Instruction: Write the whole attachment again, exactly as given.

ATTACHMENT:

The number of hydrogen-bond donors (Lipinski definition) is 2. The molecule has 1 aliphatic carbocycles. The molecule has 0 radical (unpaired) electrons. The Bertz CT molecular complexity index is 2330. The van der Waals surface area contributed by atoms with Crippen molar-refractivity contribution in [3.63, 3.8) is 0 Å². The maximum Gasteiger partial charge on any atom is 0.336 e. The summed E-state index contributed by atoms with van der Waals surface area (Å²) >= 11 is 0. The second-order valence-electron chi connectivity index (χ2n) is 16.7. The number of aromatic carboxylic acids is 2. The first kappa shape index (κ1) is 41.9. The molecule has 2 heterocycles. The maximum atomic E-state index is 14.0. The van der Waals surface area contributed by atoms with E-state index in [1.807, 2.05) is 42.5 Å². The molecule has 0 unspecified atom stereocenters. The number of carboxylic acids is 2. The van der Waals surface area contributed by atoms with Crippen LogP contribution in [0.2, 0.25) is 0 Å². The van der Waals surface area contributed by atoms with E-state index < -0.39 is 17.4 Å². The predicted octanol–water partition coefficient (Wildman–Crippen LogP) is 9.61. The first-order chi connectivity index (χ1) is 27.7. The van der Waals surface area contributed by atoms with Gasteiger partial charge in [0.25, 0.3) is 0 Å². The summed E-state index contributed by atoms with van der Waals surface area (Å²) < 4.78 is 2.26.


The number of hydrogen-bond donors (Lipinski definition) is 2. The molecule has 1 aliphatic carbocycles. The molecule has 0 radical (unpaired) electrons. The Bertz CT molecular complexity index is 2330. The van der Waals surface area contributed by atoms with Crippen molar-refractivity contribution in [3.63, 3.8) is 0 Å². The maximum Gasteiger partial charge on any atom is 0.336 e. The summed E-state index contributed by atoms with van der Waals surface area (Å²) >= 11 is 0. The second-order valence-electron chi connectivity index (χ2n) is 16.7. The number of aromatic carboxylic acids is 2. The first kappa shape index (κ1) is 41.9. The molecule has 2 heterocycles. The maximum atomic E-state index is 14.0. The van der Waals surface area contributed by atoms with E-state index in [1.807, 2.05) is 42.5 Å². The molecule has 0 unspecified atom stereocenters. The number of carboxylic acids is 2. The van der Waals surface area contributed by atoms with Crippen LogP contribution in [0.2, 0.25) is 0 Å². The van der Waals surface area contributed by atoms with E-state index < -0.39 is 17.4 Å². The predicted octanol–water partition coefficient (Wildman–Crippen LogP) is 9.61. The first-order chi connectivity index (χ1) is 27.7. The van der Waals surface area contributed by atoms with Gasteiger partial charge in [0.25, 0.3) is 0 Å². The summed E-state index contributed by atoms with van der Waals surface area (Å²) < 4.78 is 2.26.